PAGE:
|Dry play yard, decorative and functional stream |
with a woodland adventure area behind
Wet + Shade + High Traffic
These things never lend themselves to a healthy lawn... A lawn is definitely something the homeowners wanted out of this project for their kids' soccer and football games. But in addition to the lawn, they wanted a space for creative play, keeping or expanding the existing vegetable gardens, increasing the numbers of edible berries and plants, all while doing it in a natural and earth-friendly sort of way.
|Heavy shade, traffic and excessive moisture|
make turf grass struggle to thrive
|Garden space, with bland spirea along the house|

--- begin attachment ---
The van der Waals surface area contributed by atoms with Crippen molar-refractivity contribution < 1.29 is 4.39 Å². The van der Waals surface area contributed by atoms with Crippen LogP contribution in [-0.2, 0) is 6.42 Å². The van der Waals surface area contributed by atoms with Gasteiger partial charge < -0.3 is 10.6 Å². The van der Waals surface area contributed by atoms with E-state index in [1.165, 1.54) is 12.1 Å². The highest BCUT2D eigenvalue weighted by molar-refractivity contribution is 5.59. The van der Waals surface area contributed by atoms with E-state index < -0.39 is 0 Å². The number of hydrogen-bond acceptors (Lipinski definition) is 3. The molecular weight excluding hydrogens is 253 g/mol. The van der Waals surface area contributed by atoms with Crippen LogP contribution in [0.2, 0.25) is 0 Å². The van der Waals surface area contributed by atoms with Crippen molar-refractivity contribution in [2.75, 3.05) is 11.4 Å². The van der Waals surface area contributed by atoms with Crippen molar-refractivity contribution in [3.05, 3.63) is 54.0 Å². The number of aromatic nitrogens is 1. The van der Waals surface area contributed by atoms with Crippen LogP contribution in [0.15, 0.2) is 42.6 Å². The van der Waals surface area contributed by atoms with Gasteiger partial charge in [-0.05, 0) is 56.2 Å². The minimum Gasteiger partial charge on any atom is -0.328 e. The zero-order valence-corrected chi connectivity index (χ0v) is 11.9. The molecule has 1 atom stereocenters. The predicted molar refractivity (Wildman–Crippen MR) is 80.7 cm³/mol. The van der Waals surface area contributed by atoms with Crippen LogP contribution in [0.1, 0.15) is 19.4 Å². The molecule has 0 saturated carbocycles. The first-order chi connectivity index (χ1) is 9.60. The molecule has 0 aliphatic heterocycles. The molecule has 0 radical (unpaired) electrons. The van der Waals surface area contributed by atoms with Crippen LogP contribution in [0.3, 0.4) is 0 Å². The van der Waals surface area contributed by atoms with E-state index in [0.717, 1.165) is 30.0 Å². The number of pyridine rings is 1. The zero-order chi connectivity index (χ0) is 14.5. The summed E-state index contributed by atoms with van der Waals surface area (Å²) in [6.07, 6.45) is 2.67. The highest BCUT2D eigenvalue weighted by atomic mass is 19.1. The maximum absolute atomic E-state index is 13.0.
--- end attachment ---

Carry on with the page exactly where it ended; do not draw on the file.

|I love using the stump bucket to remove honeysuckle!|
|Tripod sprinklers kept the newly installed plants and sod|
hydrated during the long, hot and dry peak of summer.
|Stream installed, fescue sod going in for the final touch|
|A rain garden captures the runoff and sinks it into the ground |
instead of flooding the neighbors and storm sewer system
|Shade tolerant access path planting|
In addition, the front planting island around the flagpole was overgrown with a massive burning bush (also invasive), volunteer mulberries and plastic edging that had seen better days (no before picture). Tumbled granite added an updated and durable edge to this bed. All of the existing vegetation was removed and replaced with Midwest native plants, like an Aronia bush and New Jersey Tea tree. Butterfly milkweed, rudbeckia and echinacea were among the flowering forbs, with switchgrass for height and textural contrast in the center and fronted by lower growing clumps of prairie dropseed.
The shade on this project was very welcome during this summer's heat!